In other words, how nice it is to all you lovely people to read my blog again and hope there’ nothing bad in today’s wonderful piece I’ve written.
It’s a pleasure to write today’s article because it brings back so many happy memories of sitting at the table as a child for a traditional family Sunday lunch and listening to one of the BBC’s equally traditional Sunday lunchtime comedy programme. The comedy in question today being “Round the Horne”. You may have heard of it. It was a sketch and review comedy with lots of eccentric characters and situations, silly names and a song or two.
This month sees the 50th anniversary of the first broadcast of “Round the Horne” and even though I was probably too young to remember the original series I certainly remember the reruns.
Two of the most popular recurring characters in the show, probably the most popular characters ever created on BBC radio in the 1960s, were Julian and Sandy. They made their first appearance 50 years ago this very day on 28th March 1965 and were an instant success. And their appearances thereafter brought to the attention of the general British public a secret language used my large portions of the gay community in those days when homosexual activity was illegal. The language is called Polari, and it’s the language in which today’s opening welcome was written.
Julian and Sandy were characters who were out of work chorus boys doing various other jobs in between theatre work. Each week they sprinkled their sentences with words form Polari, words which were unknown to the general public but the script was written in such a manner that the meanings were easily guessed. Even though Julian and Sandy were extremely camp and intended to be gay men their homosexuality was not the object of the comedy. It was the situation and the double entres that Polari implied that made them funny (“big bulging lallies and whopping great thews”), not to mention the unsuspecting use of Polari words like “cruise” and “cottage” which were “overlooked” by the BBC bosses. This was still during the time of state censorship (the Director General of the BBC once told the writers, with a twinkle in his eye, why he let them get away with it – “I like dirty shows!”, he said). Strangely, one of the rules laid down by the BBC was that there should be no jokes about effeminacy in men!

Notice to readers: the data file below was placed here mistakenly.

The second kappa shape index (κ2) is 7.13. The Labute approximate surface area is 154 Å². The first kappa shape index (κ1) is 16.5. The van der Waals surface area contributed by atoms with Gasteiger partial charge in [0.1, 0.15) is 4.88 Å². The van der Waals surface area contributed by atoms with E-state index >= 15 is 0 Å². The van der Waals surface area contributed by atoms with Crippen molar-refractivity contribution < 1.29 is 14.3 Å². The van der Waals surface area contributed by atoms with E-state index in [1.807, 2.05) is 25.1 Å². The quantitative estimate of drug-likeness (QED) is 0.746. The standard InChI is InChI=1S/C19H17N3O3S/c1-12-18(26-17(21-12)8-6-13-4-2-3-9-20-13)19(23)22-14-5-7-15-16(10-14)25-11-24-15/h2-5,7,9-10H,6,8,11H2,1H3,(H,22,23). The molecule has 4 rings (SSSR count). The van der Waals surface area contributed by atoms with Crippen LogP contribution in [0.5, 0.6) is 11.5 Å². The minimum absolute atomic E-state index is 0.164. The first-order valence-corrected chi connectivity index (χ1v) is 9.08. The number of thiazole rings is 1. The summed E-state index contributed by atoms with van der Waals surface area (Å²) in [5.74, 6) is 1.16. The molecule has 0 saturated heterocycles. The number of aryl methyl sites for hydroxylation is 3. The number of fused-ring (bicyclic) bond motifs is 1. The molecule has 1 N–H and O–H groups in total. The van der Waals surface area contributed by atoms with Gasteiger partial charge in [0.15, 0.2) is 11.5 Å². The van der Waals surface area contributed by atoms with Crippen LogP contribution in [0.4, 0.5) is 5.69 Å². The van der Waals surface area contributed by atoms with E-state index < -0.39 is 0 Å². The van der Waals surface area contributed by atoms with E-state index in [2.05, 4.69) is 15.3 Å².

As the name Polari suggests, the language has Mediterranean roots. No-one is quite sure where or when it originated but many different influences may have converged. It is generally believed that the Italian Comedia dell’arte is the main source.
Polari was spoken mainly among circus, theatre and performing communities. In the pre-20th century period these professions were not considered “legitimate” and they often found themselves victimised by locals when they travelled the country. This attitude was similar to that directed against the travelling communities – Romani, gypsy and even vagabonds.